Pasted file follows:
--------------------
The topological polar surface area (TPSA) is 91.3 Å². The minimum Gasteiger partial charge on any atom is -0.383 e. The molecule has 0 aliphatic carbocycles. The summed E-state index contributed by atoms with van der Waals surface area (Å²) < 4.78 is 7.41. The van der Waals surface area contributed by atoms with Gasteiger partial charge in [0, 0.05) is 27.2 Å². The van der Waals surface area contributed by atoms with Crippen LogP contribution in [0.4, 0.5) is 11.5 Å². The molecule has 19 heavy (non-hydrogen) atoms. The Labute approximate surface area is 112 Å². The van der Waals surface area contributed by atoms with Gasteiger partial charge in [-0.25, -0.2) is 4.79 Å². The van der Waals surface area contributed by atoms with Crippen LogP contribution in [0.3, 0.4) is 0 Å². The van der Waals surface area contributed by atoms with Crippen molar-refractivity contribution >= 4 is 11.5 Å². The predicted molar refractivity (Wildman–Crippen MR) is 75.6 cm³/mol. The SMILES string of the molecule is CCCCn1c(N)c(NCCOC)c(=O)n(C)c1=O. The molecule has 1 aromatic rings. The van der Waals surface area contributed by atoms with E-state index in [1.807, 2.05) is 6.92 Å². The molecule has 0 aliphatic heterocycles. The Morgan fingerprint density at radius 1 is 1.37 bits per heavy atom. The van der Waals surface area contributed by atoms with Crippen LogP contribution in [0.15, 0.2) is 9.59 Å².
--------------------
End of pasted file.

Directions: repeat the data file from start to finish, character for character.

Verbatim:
The topological polar surface area (TPSA) is 91.3 Å². The minimum Gasteiger partial charge on any atom is -0.383 e. The molecule has 0 aliphatic carbocycles. The summed E-state index contributed by atoms with van der Waals surface area (Å²) < 4.78 is 7.41. The van der Waals surface area contributed by atoms with Gasteiger partial charge in [0, 0.05) is 27.2 Å². The van der Waals surface area contributed by atoms with Crippen LogP contribution in [0.4, 0.5) is 11.5 Å². The molecule has 19 heavy (non-hydrogen) atoms. The Labute approximate surface area is 112 Å². The van der Waals surface area contributed by atoms with Gasteiger partial charge in [-0.25, -0.2) is 4.79 Å². The van der Waals surface area contributed by atoms with Crippen LogP contribution in [0.3, 0.4) is 0 Å². The van der Waals surface area contributed by atoms with Crippen molar-refractivity contribution >= 4 is 11.5 Å². The predicted molar refractivity (Wildman–Crippen MR) is 75.6 cm³/mol. The SMILES string of the molecule is CCCCn1c(N)c(NCCOC)c(=O)n(C)c1=O. The molecule has 1 aromatic rings. The van der Waals surface area contributed by atoms with E-state index in [1.807, 2.05) is 6.92 Å². The molecule has 0 aliphatic heterocycles. The Morgan fingerprint density at radius 1 is 1.37 bits per heavy atom. The van der Waals surface area contributed by atoms with Crippen LogP contribution in [0.15, 0.2) is 9.59 Å².